The holidays are here. If you haven’t had to stand up for your boundaries in a while, prepare yourself for the holidays. There’s no time like the present for a refresher course in boundary management.
- Respond, don’t react. Communicating and decision-making in an emotional state is not recommended unless absolutely necessary. Walk away from a challenging situation if you feel your emotions getting the upper hand. Face the situation head-on when you are clear-headed and calm.
- Make a request. “I would like to make a request that you …” is a respectful way to ask for your needs to be met. If someone decides not to honor your request, that is their decision. Saying something is better than saying nothing and feeling resentful.
- Use the broken record technique. This is where you stay consistent in what you need and want—until what you are saying is heard. This is especially useful for Giveaway Girls because they can often be manipulated and confused by other people’s challenges to their boundary setting.
- Speak your voice. What you say and how you express your feelings and give opinions helps define who you are for others and for yourself. Just because you say something does not mean it will change others—but it will change you and how you feel in the world. If people react well to what you say and decide to make changes, great. If they react badly, consider it important information. Move on.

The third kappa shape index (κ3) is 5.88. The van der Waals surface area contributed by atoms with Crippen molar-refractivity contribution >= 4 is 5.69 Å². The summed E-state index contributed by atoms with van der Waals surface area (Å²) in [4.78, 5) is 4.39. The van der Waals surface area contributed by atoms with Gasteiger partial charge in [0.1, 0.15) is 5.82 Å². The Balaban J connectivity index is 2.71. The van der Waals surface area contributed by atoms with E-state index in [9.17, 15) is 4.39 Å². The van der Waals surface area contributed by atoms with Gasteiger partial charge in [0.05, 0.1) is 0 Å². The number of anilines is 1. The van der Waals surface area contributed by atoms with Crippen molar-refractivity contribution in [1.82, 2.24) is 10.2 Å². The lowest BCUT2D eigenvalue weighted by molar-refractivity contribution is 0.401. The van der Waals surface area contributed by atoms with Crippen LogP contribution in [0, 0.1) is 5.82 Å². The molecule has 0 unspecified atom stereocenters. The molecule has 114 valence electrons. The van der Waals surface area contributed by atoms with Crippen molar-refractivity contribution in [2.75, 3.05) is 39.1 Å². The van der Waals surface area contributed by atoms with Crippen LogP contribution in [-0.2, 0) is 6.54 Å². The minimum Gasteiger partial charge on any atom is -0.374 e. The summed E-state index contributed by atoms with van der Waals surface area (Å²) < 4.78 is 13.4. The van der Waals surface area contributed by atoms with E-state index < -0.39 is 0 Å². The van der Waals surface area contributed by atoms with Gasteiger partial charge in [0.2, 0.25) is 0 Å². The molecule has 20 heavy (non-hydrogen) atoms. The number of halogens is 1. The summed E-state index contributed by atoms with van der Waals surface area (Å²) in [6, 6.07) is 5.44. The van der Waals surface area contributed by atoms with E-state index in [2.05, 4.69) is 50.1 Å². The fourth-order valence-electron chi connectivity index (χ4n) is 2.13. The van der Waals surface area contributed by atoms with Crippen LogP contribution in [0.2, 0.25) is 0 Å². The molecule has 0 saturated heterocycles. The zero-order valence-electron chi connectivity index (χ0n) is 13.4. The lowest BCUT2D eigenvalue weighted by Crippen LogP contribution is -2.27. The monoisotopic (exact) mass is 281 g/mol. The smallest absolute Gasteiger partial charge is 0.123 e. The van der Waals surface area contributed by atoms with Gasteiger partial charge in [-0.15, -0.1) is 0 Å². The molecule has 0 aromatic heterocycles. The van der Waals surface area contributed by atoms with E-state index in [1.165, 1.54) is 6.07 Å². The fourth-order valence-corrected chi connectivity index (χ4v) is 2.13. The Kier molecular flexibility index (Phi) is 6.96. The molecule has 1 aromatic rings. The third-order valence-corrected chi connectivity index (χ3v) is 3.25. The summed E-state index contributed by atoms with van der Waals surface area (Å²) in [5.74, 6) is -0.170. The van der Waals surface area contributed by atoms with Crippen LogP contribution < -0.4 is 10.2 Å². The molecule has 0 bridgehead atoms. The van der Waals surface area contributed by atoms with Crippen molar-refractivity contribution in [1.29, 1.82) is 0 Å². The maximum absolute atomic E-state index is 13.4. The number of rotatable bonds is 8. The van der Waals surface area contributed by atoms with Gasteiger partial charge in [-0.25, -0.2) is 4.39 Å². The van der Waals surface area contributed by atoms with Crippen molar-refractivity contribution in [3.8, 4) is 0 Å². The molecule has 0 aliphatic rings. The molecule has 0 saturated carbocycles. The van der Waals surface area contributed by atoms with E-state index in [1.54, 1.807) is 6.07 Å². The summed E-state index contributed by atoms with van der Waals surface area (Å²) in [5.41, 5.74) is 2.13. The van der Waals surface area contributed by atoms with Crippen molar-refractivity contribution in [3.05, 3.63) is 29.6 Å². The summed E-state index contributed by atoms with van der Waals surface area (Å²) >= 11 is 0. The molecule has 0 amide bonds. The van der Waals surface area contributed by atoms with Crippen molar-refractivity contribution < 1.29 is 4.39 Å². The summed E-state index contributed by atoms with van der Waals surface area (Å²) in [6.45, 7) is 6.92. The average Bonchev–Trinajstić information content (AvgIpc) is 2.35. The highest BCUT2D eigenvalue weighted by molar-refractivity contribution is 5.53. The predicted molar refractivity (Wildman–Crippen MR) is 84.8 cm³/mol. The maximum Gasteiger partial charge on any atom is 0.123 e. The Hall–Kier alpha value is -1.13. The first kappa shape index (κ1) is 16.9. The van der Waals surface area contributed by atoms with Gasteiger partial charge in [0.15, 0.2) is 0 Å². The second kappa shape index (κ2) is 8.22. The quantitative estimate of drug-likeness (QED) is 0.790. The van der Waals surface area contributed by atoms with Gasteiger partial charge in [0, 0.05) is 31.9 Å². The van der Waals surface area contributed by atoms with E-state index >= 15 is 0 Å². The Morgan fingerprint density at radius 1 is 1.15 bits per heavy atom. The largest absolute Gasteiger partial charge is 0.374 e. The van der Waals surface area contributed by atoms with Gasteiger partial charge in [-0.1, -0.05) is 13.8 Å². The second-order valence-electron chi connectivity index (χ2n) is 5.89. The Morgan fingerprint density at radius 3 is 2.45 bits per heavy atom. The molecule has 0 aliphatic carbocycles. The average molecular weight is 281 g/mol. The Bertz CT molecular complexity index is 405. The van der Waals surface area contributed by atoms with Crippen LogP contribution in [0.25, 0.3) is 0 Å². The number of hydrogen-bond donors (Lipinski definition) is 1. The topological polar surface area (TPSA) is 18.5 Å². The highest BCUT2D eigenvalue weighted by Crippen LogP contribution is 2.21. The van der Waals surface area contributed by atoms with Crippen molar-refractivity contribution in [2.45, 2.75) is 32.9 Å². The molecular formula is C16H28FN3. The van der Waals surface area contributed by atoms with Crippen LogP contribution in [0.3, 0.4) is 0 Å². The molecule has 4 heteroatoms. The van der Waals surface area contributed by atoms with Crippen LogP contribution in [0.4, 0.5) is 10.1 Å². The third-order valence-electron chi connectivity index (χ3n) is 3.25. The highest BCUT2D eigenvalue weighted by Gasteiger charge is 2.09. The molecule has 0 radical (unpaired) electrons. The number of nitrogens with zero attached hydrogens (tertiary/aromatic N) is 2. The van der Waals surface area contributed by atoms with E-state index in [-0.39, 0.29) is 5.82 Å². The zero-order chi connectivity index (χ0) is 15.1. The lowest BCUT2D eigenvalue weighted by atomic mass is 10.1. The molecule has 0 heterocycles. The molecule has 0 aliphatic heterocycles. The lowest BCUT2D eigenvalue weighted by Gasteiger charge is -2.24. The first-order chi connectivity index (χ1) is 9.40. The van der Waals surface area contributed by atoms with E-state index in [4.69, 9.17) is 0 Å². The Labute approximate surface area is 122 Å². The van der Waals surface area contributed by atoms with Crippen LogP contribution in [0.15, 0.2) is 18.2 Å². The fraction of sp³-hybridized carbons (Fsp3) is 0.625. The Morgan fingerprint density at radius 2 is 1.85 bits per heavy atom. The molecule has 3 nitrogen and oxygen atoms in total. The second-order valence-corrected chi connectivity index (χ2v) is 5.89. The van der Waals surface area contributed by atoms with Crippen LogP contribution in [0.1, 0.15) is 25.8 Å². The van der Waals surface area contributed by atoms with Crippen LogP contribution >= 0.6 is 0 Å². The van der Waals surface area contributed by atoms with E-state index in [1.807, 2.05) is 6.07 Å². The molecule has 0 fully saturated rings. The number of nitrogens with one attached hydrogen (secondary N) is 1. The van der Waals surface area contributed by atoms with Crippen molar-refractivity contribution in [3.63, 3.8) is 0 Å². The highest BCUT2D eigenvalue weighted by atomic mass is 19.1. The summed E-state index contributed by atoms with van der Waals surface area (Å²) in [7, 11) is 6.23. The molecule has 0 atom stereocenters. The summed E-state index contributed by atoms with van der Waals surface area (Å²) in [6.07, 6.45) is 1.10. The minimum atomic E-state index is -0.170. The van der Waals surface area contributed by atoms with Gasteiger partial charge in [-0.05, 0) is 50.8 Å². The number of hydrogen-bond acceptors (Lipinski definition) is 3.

- Change what you do. Many frustrations we experience on a daily basis involve a desire to control others. You have choices too. Change what you can change.
- Build a firewall. This involves a simple visualization exercise. Mentally define the boundaries you want for yourself. Get creative if you need to. A client of mine told me she uses the Wonder Woman stance. Another client envisions herself in a phone booth separated from the stressor by thick glass. Firewalls are about creating a boundary to help you emotionally detach in a healthy way from other people’s negative stuff.
What is emotional detachment?
Healthy emotional detachment can help us look at situations realistically and objectively. Detaching is neither kind nor unkind. It does not imply judgment or condemnation of the person or situation from which we are detaching. It does not necessarily require physical separation. Clarifying difficult situations using objective, factual statements is helpful for regaining control of your emotions.
What kinds of holiday stress are you not looking forward to? Write me.
Cherilynn Veland, MSW, LCSW, is a counselor and coach based in Chicago. She has been helping individuals, couples and families for more than 20 years. She is author of Stop Giving It Away, a new book about developing healthier relationships with yourself and others. The Stop Giving It Away movement aims to stop the detrimental level of self-sacrifice in which many women live and work. For more insight, get a copy of Stop Giving It Away.